In FIG. 3A, we label the five shapes A, B, C, D, and E. We label the x grid lines 0 through 4 and the y grid lines 0 through 5. The two z grid lines are not shown. A finer, uniform grid is then superimposed over the structure so that the area may be calculated for the different shapes through inspection. Topologically, rectangles A, B, and C form net 1 and rectangles D and E form net 2. This example represents an extreme simplification of the more practical structures in package analysis, with shape dimensions and relations chosen for the purposes of explanation only.
We will assume only two subfactors; the first is the number of grid cells formed by the entire structure and the second is the area of the entire structure. A move that reduces the number of cells will cause the first subfactor to increase from unity. A move that changes the total area of the structure so that it comes closer to the original area will cause the second factor to increase from unity.
For the first subfactor we use fact_N=Nk/Nk+1, where Nk is the number of cells in the structure at iteration k and Nk+1 is the number of cells at iteration k+1. Notice that if the number of cells does not change, the factor is unity. If it decreases the factor is greater than unity.
For the second subfactor, we use
where Ak is the area of the structure at iteration k, Ak+1 is the area at iteration k+1, and A0 is the original area (at iteration 0). d is an amplitude control constant that we will set at 0.1 for this example. This subfactor has the following desirable properties. The factor is unity when the area remains the same from iteration k to iteration k+1. It is greater than unity if the area at iteration k+1 moves closer to the original area. Further, because of the exponent, if the difference of the present area and the original area is small, the subfactor will tend to be closer to unity. We now apply the iteration algorithm to the structure shown in FIG. 3A. Though it is our original structure, FIG. 3A could represent a section of a more complex structure obtained after a number of previous iterations.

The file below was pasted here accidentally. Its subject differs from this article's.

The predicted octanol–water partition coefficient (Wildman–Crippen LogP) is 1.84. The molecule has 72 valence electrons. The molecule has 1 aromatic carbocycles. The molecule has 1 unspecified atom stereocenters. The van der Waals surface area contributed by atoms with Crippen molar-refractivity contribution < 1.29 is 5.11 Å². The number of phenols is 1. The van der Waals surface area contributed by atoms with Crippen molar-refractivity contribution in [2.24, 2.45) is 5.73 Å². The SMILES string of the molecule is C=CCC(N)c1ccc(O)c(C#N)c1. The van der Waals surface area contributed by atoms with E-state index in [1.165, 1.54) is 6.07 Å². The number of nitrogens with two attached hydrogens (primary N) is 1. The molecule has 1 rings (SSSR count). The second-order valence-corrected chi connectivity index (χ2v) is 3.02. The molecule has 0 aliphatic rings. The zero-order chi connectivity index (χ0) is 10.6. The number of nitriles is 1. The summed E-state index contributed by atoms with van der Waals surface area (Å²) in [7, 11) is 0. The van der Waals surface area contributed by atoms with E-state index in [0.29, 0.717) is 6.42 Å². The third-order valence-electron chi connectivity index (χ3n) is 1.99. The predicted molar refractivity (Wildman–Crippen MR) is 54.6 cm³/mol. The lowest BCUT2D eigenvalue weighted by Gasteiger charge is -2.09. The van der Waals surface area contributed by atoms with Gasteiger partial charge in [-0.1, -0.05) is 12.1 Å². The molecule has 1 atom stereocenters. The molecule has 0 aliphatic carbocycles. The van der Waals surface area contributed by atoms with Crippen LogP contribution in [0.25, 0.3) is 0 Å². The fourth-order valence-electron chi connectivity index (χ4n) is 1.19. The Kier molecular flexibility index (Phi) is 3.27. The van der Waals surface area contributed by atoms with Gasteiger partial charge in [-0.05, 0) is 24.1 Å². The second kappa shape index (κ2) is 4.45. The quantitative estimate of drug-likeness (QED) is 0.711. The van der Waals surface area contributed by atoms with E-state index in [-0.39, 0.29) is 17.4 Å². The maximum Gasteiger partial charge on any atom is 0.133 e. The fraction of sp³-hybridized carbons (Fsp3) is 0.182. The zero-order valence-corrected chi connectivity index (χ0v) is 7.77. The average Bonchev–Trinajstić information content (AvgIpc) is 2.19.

The number of cells for each shape is given in the Table 1. For shape B, which runs between two grid lines along x (grid lines 2 and 3) and three grid lines along y (grid lines 0, 1 and 2), the number of cells is 2. The total number is 10 cells. Since we have assumed that the number of unknowns is related to the number of grid cells included in the structure, this structure at present requires 10 unknowns to analyze.
The area for the shapes will be given in squares, based on the overlaying dashed lines in FIG. 3A. For example, shape A consists of a 9-by-5 array of little squares, so its area is 45 squares. The total area is 252 squares. Note that the area subfactor, fact_A is unity if area remains at 252 squares from iteration k=0 to iteration k=1.
We now apply the algorithm using N0=10 and A0=252 (the number of unknowns and area for the original structure, at iteration k=0). We first determine the allowed edge moves, determine the factor associated with the moves, and then make the move associated with the highest factor. We will label the change as follows. The shape will appear first, then the side number (from FIG. 1), the direction (either in or out), and the number of grid positions moved. For example, if shape D, side 3 can move outward by 1 grid position, we will call that move D_s3_out—1.